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Do you use a formal event to get people talking in your IT department? Like a monthly meetup in a social place, a internal wiki/chat space or just a regular "information market" with some presentations about technology or projects made by your staff for your staff? Do you invite Sales people to participate or is it a closed event for programmers only?

How do you get people to participate in these events? Do you allow them to spent work time on knowledge transfer? Or do you understand it as an integral part of the work time?

I wonder how to monitor the progress of knowledge transfer itself. How do you spot critical one-person spots of failure in your projects? There are several methods to avoid it, like staff swapping or the "fifo" attempt on bug fixing.

Note: Ok, this is a very very noisy question and I hope to fix it after a few comments. Sorry for the mixup.

edit: My personal experience is that there is a very high barrier for people to start contributing. It looks like they won't put in the (minimal) extra time to edit our wiki, or spend the hour in the afternoon to talk about technology topics with the developing staff. It's like people don't like our wiki, our document management system or the meeting. Maybe it's because it's all free-to-use and not forced by the management. But I don't like to force people into it - but is it the right way?

One example: Our wiki holds pages about projects, telling who worked on it to get a first contact in case of questions. But nobody besides a colleague and me is creating this pages...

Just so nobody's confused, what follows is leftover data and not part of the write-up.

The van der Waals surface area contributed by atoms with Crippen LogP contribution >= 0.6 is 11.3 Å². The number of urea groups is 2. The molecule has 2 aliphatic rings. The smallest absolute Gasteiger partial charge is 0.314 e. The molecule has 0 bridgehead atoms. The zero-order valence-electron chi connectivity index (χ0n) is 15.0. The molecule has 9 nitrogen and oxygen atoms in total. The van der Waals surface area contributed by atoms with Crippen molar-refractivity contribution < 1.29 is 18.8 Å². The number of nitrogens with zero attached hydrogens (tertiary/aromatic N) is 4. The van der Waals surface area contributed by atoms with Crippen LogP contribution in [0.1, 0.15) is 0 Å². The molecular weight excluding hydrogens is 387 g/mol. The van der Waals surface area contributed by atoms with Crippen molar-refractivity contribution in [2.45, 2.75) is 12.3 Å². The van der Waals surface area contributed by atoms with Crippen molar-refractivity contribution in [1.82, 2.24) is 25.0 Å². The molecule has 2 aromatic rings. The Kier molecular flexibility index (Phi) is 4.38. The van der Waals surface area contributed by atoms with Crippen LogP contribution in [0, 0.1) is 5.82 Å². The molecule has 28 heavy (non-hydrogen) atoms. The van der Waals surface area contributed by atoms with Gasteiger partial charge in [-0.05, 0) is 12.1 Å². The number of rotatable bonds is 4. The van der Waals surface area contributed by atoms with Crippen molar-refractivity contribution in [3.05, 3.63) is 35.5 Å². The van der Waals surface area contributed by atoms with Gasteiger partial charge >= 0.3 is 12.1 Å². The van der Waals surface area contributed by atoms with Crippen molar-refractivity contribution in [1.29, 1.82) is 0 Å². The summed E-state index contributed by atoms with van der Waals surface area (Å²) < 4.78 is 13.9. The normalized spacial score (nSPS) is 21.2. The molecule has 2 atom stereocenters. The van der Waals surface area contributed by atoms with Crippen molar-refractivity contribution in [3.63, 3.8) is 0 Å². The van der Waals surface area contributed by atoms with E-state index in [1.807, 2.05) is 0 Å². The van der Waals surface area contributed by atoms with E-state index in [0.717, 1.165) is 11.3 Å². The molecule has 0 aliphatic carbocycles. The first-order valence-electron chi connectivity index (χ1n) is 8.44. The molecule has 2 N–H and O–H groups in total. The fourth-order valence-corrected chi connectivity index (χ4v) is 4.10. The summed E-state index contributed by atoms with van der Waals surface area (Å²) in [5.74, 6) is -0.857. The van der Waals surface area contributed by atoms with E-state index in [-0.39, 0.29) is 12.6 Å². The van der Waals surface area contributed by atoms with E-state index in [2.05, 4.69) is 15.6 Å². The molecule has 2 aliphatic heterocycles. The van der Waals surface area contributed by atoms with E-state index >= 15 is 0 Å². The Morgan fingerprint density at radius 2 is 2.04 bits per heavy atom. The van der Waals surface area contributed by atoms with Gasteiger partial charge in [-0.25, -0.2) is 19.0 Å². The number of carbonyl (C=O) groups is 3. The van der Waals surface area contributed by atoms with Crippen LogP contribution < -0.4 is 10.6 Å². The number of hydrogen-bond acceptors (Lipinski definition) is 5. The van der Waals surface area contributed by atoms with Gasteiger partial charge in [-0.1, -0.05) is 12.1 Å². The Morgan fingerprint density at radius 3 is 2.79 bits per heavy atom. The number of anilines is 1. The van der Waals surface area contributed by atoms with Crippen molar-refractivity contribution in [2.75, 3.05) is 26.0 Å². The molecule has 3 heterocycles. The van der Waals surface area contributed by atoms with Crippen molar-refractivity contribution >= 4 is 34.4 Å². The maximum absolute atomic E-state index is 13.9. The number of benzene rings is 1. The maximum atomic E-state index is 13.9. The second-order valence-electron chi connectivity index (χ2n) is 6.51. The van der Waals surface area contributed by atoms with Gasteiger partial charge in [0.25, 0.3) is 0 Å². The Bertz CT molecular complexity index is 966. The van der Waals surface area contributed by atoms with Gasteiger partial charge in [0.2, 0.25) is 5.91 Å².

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closed as off topic by Robert Harvey Jul 13 '12 at 3:23

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I'd like you to clarify the context of your question, e.g., what is your personal experience with regards to inefficient knowledge transfer? Maybe that can help us answer you. :) –  Jon Limjap Sep 9 '08 at 7:29
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8 Answers 8

up vote 3 down vote accepted

Knowledge Transfer and Knowledge Management have one drawback. They seem to cost an aweful lot: if everybody knows what I know, am I still needed? All the time I use to bring others up to speed, what do I gain from it?

The best way to go about this is to be an example. Share your knowledge; in a wiki, blog about it, talk about it, make it easily accessible, and talk about the benefits you have from that: less people come to interupt and ask you stuff, as they can get an answer easily without even getting up. And show them that you are still there.

This with all the other things mentioned will actually win out. One more thing: one of my employers kept on paying me 1/3 of my salary for another year after I left (on my own initiative), just to keep my knowledge-base up and running. Did he have to? No, it was his property anyway. But it motivated people still working for him to share their knowledge.

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The first paragaraph is the most-heard issue here too. It's like people won't talk about the knowledge because they feel frightened by "loosing" it. This is definitly the most mind-changing thing you are faced when you try to establish knowledge transfer... –  cringe Sep 9 '08 at 9:06
    
My way to change the current way is to talk a lot about the wiki and the way you can just write your notes down and search for them later... I think it's true that you have to constantly remind people about the benefits. –  cringe Sep 9 '08 at 9:18
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I think all of the above. But you're forgetting the most important way.